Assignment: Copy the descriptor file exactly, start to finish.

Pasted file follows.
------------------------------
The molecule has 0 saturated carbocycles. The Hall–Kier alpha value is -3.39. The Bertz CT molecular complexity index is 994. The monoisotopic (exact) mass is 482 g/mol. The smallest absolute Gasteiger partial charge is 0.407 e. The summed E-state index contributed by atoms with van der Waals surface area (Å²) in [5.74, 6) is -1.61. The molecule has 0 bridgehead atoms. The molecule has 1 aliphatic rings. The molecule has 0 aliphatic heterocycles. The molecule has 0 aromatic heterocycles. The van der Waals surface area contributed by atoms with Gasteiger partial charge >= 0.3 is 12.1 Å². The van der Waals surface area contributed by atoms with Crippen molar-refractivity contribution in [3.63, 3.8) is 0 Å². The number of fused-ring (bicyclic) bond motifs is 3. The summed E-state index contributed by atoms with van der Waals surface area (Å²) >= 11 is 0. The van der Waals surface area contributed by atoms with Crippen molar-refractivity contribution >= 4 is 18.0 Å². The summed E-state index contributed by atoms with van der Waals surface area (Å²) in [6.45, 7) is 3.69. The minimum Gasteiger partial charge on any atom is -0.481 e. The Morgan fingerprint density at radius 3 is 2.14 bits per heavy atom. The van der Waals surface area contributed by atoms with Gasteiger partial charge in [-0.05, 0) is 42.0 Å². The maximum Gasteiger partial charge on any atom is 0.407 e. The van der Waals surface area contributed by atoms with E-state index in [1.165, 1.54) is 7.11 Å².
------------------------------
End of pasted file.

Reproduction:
The molecule has 0 saturated carbocycles. The Hall–Kier alpha value is -3.39. The Bertz CT molecular complexity index is 994. The monoisotopic (exact) mass is 482 g/mol. The smallest absolute Gasteiger partial charge is 0.407 e. The summed E-state index contributed by atoms with van der Waals surface area (Å²) in [5.74, 6) is -1.61. The molecule has 0 bridgehead atoms. The molecule has 1 aliphatic rings. The molecule has 0 aliphatic heterocycles. The molecule has 0 aromatic heterocycles. The van der Waals surface area contributed by atoms with Gasteiger partial charge >= 0.3 is 12.1 Å². The van der Waals surface area contributed by atoms with Crippen molar-refractivity contribution in [3.63, 3.8) is 0 Å². The number of fused-ring (bicyclic) bond motifs is 3. The summed E-state index contributed by atoms with van der Waals surface area (Å²) >= 11 is 0. The van der Waals surface area contributed by atoms with Crippen molar-refractivity contribution >= 4 is 18.0 Å². The summed E-state index contributed by atoms with van der Waals surface area (Å²) in [6.45, 7) is 3.69. The minimum Gasteiger partial charge on any atom is -0.481 e. The Morgan fingerprint density at radius 3 is 2.14 bits per heavy atom. The van der Waals surface area contributed by atoms with Gasteiger partial charge in [-0.05, 0) is 42.0 Å². The maximum Gasteiger partial charge on any atom is 0.407 e. The van der Waals surface area contributed by atoms with E-state index in [1.165, 1.54) is 7.11 Å².